I was 16 when I had my first taste of the power of collaboration, and to this day I wonder if that experience set me on my career path and even in part defined who I’ve become.
I was fortunate enough as a kid to go to a school that had a rowing program, and in hindsight it was probably the only sport available that had the ability to physically tire out teenage boys. Every year we’d go on a summer rowing camp in preparation for the start of the season.
In 1996 we held the camp on the River Murray on one of the lazy sections running through rural South Australia. We started our days early, and on this particular day we were presented with the perfect conditions – no wind, flat water, cool air. The sun just edging over the horizon and setting the sandstone cliffs on fire. The cockatoos perched in the trees but for a rare moment – quiet.
Our coach accompanied us in a small ‘tinny’ with an outboard motor, and our coxswain (yeah, he’s the little guy) sat astern and kept watch over us. The boat was a racing shell, very narrow and tippy, hard to balance. We were a crew of four, all mates but not best mates, and we’d been rowing for about an hour when we hit that Zen moment.
We were rowing about half strength, ‘long and strong’ (to this day I’ve translated even that mantra into ‘make every movement count, or don’t move’), and we got the command ‘eyes closed’. Nothing unusual – did it all the time, it’s a good way to focus us in on our timing. Eyes closed. Hearing becomes the dominant sense. We can hear the tinny’s motor, the occasional word from our coach or the cox, the noises of our boat.
The cox stops his count. Silent.
Keep going. Timing well, oar blades all in and all out together.
The coach turns off his motor. Silent.
Then, it was just us, rowing in perfect unison, perfect timing. Eyes closed. I could no longer hear 4 blades dipping into the water, I could hear only one. Ours. Up the slide, catch the water, pull, the boat urges forward. Swish. Swish. Not even a wobble, not even a splash. It was difficult enough to stay dead level and in perfect unison with our eyes open, and this was something special.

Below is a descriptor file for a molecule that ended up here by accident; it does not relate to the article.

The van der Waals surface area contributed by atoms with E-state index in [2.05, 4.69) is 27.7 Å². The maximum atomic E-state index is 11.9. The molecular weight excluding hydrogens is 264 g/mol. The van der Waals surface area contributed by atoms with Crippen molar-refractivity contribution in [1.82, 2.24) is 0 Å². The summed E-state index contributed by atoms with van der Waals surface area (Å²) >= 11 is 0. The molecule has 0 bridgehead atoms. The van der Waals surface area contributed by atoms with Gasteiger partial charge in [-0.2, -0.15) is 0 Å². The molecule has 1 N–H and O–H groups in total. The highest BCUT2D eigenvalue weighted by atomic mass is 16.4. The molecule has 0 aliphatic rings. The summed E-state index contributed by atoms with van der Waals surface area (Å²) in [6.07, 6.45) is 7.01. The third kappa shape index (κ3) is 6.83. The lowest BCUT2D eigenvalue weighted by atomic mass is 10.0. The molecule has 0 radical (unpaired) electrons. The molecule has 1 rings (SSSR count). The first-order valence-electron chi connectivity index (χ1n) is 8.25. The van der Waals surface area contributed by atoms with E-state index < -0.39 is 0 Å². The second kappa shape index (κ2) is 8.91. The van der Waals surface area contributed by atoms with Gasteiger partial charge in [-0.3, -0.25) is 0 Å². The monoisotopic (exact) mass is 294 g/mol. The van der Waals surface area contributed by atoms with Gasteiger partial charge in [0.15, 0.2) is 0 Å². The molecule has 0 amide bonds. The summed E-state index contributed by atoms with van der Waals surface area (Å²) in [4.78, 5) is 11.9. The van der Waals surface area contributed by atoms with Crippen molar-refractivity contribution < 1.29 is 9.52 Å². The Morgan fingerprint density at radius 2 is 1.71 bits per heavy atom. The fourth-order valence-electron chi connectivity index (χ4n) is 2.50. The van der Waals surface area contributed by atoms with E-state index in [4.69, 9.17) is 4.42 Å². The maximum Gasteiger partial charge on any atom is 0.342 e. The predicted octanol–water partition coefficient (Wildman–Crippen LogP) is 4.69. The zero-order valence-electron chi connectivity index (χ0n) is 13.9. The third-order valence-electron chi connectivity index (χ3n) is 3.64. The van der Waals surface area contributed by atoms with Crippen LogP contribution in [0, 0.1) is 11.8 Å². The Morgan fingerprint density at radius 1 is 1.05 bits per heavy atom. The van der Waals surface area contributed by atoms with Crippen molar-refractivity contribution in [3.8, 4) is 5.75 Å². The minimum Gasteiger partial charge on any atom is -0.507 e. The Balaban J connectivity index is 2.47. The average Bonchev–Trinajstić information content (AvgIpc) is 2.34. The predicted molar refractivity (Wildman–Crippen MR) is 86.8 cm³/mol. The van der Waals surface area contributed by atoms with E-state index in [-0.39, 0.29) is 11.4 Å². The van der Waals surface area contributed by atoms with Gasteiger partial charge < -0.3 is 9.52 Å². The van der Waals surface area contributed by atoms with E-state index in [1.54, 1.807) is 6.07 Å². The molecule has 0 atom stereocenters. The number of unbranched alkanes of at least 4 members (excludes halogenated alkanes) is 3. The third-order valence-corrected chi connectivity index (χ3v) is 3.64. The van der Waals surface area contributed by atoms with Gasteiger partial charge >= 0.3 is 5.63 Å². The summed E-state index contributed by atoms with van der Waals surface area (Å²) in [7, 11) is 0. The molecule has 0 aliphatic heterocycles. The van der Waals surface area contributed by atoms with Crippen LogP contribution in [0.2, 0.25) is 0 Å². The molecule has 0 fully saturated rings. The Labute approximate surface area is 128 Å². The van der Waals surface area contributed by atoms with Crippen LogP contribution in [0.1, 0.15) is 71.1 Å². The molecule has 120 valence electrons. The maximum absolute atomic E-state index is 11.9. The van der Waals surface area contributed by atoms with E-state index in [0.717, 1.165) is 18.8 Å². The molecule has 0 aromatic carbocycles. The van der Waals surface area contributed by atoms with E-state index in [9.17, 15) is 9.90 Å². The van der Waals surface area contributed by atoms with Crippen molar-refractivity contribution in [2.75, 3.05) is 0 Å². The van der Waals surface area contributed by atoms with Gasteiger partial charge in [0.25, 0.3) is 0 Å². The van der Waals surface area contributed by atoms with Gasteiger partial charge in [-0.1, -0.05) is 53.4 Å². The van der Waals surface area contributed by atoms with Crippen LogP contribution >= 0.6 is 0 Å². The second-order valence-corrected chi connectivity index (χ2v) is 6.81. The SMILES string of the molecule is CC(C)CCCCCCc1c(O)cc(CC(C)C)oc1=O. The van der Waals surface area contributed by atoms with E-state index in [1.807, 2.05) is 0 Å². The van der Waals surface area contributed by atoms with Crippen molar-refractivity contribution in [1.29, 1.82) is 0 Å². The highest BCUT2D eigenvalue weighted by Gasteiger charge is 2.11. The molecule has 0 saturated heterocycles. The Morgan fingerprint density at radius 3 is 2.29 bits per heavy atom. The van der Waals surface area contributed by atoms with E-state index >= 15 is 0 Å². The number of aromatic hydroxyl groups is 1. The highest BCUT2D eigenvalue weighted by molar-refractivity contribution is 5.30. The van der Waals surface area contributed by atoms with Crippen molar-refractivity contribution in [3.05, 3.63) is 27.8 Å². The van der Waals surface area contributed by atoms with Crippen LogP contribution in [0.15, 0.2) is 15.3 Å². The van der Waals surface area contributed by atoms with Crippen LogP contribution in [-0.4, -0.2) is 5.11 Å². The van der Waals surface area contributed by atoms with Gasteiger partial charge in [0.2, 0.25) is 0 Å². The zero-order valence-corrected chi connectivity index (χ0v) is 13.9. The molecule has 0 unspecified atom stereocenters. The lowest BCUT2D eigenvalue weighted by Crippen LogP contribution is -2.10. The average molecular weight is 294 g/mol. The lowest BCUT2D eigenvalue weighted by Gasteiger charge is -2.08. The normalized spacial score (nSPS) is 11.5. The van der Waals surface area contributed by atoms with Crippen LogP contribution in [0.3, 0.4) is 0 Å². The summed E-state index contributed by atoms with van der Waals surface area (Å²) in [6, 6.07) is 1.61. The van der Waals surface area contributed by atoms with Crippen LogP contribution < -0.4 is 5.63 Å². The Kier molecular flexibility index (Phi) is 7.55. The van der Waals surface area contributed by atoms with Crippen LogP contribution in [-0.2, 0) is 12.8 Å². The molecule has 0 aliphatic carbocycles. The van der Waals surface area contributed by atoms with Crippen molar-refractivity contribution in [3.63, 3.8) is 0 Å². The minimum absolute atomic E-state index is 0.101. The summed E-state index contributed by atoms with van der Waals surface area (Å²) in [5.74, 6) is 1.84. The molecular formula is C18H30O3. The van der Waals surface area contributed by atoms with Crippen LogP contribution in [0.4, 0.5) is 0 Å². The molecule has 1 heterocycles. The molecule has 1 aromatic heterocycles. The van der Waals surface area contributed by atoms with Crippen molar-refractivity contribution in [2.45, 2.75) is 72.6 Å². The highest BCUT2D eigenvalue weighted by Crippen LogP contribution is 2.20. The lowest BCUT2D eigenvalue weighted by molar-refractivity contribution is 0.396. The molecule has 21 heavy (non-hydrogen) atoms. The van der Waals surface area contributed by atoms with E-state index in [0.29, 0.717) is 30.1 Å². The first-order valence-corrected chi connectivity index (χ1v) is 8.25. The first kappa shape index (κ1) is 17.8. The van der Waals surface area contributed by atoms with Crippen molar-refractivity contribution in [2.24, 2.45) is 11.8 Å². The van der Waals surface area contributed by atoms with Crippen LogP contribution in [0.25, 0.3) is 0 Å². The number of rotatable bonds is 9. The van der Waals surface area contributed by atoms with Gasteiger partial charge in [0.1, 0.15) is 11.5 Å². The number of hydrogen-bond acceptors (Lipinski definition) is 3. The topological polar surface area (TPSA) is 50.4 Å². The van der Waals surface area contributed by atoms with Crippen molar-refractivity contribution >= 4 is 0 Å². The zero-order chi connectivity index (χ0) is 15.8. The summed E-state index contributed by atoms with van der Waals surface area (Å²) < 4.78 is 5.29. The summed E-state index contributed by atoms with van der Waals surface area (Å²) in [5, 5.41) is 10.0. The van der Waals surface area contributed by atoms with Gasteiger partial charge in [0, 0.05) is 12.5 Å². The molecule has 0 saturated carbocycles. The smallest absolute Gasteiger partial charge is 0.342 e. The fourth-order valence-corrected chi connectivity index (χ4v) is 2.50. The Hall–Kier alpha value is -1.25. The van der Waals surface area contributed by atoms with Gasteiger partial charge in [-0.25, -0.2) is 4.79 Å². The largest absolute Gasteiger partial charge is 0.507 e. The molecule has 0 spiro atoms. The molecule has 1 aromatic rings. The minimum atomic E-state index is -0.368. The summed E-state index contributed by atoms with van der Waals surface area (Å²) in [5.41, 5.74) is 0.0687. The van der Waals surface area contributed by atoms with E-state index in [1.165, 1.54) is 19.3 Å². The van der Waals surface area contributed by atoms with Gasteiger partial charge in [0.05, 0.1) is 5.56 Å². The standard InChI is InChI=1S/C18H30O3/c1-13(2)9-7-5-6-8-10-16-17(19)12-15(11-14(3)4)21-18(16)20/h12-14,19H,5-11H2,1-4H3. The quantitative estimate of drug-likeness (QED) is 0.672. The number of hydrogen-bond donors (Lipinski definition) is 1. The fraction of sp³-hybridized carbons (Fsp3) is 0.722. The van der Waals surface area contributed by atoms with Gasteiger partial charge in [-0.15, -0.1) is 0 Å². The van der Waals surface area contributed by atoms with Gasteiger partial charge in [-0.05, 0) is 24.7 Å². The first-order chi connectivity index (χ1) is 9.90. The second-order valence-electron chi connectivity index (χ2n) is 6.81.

It’s a rare moment in life when the world disappears around you and all your senses lock in on the moment, but this felt like such a moment. I can feel the tingles just writing about it. It’s almost like I could still see the sandstone cliffs all afire through my eyelids, like I was connected with everything all at once, yet I was totally immersed in our common purpose.
I now have the benefit of another nearly-three decades to be able to see the value in that very moment. It was the perfect example of how powerful collaboration can be;
- Purpose: with a shared goal we could put all of our energy into moving forward. No distractions;
- Coordination: without the perfect timing the Zen moment would never have happened, our team would never have excelled;
- Trust: we had to rely on and trust each other, and when we did, we were 100% efficient;
- Awareness: only through using all of our senses and people-craft can we effectively collaborate. We need to listen to each other using all our senses.
In that moment we could have beaten anyone.
I’ve since had the benefit of having similar experiences on green development projects. Maybe not quite a ‘Zen moment’ but something akin to everyone being in tune, in unison, with common purpose.
If we can all just pull in the same direction we can overcome anything.